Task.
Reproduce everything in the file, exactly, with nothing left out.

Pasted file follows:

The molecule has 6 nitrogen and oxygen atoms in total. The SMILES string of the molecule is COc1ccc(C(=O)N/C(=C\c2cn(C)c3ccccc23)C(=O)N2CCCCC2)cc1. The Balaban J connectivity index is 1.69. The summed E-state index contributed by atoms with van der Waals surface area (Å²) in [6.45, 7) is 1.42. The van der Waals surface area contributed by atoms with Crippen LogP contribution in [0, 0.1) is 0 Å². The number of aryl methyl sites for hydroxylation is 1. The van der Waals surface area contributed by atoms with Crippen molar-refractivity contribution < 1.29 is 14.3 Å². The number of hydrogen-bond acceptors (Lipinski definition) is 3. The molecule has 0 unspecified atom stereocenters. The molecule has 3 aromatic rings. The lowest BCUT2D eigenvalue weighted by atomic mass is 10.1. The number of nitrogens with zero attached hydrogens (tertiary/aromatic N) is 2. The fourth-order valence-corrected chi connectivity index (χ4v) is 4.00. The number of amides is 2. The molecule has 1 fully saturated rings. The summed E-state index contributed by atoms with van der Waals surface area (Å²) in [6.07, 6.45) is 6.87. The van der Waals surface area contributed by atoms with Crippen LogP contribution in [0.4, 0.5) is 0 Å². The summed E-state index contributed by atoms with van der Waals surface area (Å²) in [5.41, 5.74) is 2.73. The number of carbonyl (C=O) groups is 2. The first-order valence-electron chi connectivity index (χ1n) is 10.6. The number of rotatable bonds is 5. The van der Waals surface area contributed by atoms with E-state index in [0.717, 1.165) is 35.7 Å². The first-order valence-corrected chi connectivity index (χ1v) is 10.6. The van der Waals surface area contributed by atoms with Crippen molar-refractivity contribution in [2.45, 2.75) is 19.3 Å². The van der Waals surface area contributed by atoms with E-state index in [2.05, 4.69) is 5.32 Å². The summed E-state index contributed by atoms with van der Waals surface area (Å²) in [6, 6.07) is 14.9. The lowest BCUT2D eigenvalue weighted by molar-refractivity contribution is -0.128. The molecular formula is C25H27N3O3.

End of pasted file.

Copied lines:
The molecule has 6 nitrogen and oxygen atoms in total. The SMILES string of the molecule is COc1ccc(C(=O)N/C(=C\c2cn(C)c3ccccc23)C(=O)N2CCCCC2)cc1. The Balaban J connectivity index is 1.69. The summed E-state index contributed by atoms with van der Waals surface area (Å²) in [6.45, 7) is 1.42. The van der Waals surface area contributed by atoms with Crippen LogP contribution in [0, 0.1) is 0 Å². The number of aryl methyl sites for hydroxylation is 1. The van der Waals surface area contributed by atoms with Crippen molar-refractivity contribution < 1.29 is 14.3 Å². The number of hydrogen-bond acceptors (Lipinski definition) is 3. The molecule has 0 unspecified atom stereocenters. The molecule has 3 aromatic rings. The lowest BCUT2D eigenvalue weighted by atomic mass is 10.1. The number of nitrogens with zero attached hydrogens (tertiary/aromatic N) is 2. The fourth-order valence-corrected chi connectivity index (χ4v) is 4.00. The number of amides is 2. The molecule has 1 fully saturated rings. The summed E-state index contributed by atoms with van der Waals surface area (Å²) in [6.07, 6.45) is 6.87. The van der Waals surface area contributed by atoms with Crippen LogP contribution in [0.4, 0.5) is 0 Å². The summed E-state index contributed by atoms with van der Waals surface area (Å²) in [5.41, 5.74) is 2.73. The number of carbonyl (C=O) groups is 2. The first-order valence-electron chi connectivity index (χ1n) is 10.6. The number of rotatable bonds is 5. The van der Waals surface area contributed by atoms with E-state index in [0.717, 1.165) is 35.7 Å². The first-order valence-corrected chi connectivity index (χ1v) is 10.6. The van der Waals surface area contributed by atoms with Crippen molar-refractivity contribution in [2.45, 2.75) is 19.3 Å². The van der Waals surface area contributed by atoms with E-state index in [2.05, 4.69) is 5.32 Å². The summed E-state index contributed by atoms with van der Waals surface area (Å²) in [6, 6.07) is 14.9. The lowest BCUT2D eigenvalue weighted by molar-refractivity contribution is -0.128. The molecular formula is C25H27N3O3.